Among the first post-training missions Mercy was her participation in Operation Desert Shield in 1990. She arrived in the Persian Gulf to provide medical support to the US armed forces and its international allies. During her active duty, she took in dozens of patients and performed nearly 300 surgeries. She hadn’t activated again until the 2000s when she was ordered to head to tsunami-ravaged Southeast Asia as part of Operation Unified Assistance following the massive Indian earthquake in 2004. Mercy then became a recurring ship in the Pacific Partnership, an annual deployment from the US Navy’s Pacific Fleet that aims to “improve the interoperability [within the allied forces] …during disaster relief operations, while providing humanitarian, medical, dental, and engineering assistance to nations of the Pacific.”
Like her big sister, Comfort also supported her during the Gulf War in 1990. During her deployment, she checked out over 8,000 outpatients and took aboard roughly 700 inpatients, including wounded Sailors, in a catastrophic steam accident on USS Iwo Jima (LPH-2) in October that year.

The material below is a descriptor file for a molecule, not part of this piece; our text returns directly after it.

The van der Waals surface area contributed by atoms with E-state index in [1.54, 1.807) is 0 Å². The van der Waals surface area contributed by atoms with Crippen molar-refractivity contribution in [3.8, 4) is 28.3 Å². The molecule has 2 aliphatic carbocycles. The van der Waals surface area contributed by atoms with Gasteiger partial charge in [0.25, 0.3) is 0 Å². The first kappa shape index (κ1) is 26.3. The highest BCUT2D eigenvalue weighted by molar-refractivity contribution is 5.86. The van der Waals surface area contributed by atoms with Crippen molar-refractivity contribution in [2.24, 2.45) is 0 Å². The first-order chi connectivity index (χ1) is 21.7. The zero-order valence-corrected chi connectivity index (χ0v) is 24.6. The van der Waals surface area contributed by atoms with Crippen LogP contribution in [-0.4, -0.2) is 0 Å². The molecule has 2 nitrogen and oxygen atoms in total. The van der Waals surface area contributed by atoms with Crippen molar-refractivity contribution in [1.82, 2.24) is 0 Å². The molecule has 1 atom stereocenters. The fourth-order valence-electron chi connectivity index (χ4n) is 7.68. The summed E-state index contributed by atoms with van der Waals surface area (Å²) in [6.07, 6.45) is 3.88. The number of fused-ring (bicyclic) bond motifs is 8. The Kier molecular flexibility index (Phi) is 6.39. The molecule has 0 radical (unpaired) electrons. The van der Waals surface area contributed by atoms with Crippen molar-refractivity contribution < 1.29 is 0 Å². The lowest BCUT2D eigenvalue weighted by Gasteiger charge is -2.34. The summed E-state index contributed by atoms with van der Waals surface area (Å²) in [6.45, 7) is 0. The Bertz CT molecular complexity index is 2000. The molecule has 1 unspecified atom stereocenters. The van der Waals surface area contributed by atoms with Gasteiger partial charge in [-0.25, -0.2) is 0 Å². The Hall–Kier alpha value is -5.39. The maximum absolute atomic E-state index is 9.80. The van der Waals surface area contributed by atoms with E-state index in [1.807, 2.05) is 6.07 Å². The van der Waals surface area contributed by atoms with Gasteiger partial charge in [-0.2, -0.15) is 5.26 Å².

Living up to her name, Comfort also comforted hundreds of patients after successful surgical procedures every time she was activated for duty. In 1994, she participated in Operation Sea Signal and Operation Uphold Democracy. Then, in 2001, she participated in Operation Noble Eagle in the aftermath of the tragic 9/11 terrorist attack before sailing back to the Persian Gulf to serve as an afloat trauma center for injured patients during the Iraq War. Unlike Mercy, who spent most of her time administering to allied nations in the Asia Pacific, most of Comfort’s missions were set close to home.
In 2020, Mercy and Comfort were deployed to Port of Los Angeles and New York Harbor, respectively, to help the overwhelmed traditional hospitals in the country deal with the impact of the COVID-19 pandemic. The ship’s mission was to take in non-COVID-19 patients so that the land-based hospitals could solely focus on treating patients suffering from the virus.